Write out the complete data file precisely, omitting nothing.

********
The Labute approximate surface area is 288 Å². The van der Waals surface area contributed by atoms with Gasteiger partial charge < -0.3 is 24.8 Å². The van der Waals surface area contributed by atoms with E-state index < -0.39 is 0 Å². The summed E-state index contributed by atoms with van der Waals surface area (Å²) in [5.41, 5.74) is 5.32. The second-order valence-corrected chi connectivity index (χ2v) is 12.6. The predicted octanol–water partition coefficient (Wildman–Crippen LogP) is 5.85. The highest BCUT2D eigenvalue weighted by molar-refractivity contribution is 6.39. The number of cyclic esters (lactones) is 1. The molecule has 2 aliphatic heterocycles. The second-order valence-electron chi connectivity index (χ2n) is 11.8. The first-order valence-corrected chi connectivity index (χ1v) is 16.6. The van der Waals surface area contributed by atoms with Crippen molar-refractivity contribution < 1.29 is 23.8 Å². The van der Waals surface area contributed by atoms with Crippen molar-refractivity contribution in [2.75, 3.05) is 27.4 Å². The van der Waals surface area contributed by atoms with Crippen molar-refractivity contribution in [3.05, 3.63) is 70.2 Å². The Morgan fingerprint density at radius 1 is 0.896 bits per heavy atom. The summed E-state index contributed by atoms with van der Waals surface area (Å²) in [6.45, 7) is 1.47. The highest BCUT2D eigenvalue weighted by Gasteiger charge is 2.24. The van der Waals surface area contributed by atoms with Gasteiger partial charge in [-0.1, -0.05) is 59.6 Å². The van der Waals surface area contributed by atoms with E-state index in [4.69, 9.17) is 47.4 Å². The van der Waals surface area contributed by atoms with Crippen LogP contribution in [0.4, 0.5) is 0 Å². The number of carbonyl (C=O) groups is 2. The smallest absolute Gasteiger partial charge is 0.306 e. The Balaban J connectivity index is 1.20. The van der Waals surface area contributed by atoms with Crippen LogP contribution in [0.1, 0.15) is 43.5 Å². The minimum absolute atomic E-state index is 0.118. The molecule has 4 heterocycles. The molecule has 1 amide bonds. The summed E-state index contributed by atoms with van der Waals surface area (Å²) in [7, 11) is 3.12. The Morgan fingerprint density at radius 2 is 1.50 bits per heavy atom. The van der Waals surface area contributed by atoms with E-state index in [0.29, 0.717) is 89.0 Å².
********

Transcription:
The Labute approximate surface area is 288 Å². The van der Waals surface area contributed by atoms with Gasteiger partial charge < -0.3 is 24.8 Å². The van der Waals surface area contributed by atoms with E-state index < -0.39 is 0 Å². The summed E-state index contributed by atoms with van der Waals surface area (Å²) in [5.41, 5.74) is 5.32. The second-order valence-corrected chi connectivity index (χ2v) is 12.6. The predicted octanol–water partition coefficient (Wildman–Crippen LogP) is 5.85. The highest BCUT2D eigenvalue weighted by molar-refractivity contribution is 6.39. The number of cyclic esters (lactones) is 1. The molecule has 2 aliphatic heterocycles. The second-order valence-electron chi connectivity index (χ2n) is 11.8. The first-order valence-corrected chi connectivity index (χ1v) is 16.6. The van der Waals surface area contributed by atoms with Crippen molar-refractivity contribution < 1.29 is 23.8 Å². The van der Waals surface area contributed by atoms with Crippen molar-refractivity contribution in [2.75, 3.05) is 27.4 Å². The van der Waals surface area contributed by atoms with Crippen molar-refractivity contribution in [3.05, 3.63) is 70.2 Å². The Morgan fingerprint density at radius 1 is 0.896 bits per heavy atom. The summed E-state index contributed by atoms with van der Waals surface area (Å²) in [6.45, 7) is 1.47. The highest BCUT2D eigenvalue weighted by Gasteiger charge is 2.24. The van der Waals surface area contributed by atoms with Gasteiger partial charge in [-0.1, -0.05) is 59.6 Å². The van der Waals surface area contributed by atoms with E-state index in [4.69, 9.17) is 47.4 Å². The van der Waals surface area contributed by atoms with Crippen LogP contribution in [0.4, 0.5) is 0 Å². The number of carbonyl (C=O) groups is 2. The smallest absolute Gasteiger partial charge is 0.306 e. The Balaban J connectivity index is 1.20. The van der Waals surface area contributed by atoms with Crippen LogP contribution in [0.1, 0.15) is 43.5 Å². The minimum absolute atomic E-state index is 0.118. The molecule has 4 heterocycles. The molecule has 1 amide bonds. The summed E-state index contributed by atoms with van der Waals surface area (Å²) in [7, 11) is 3.12. The Morgan fingerprint density at radius 2 is 1.50 bits per heavy atom. The van der Waals surface area contributed by atoms with E-state index in [0.29, 0.717) is 89.0 Å².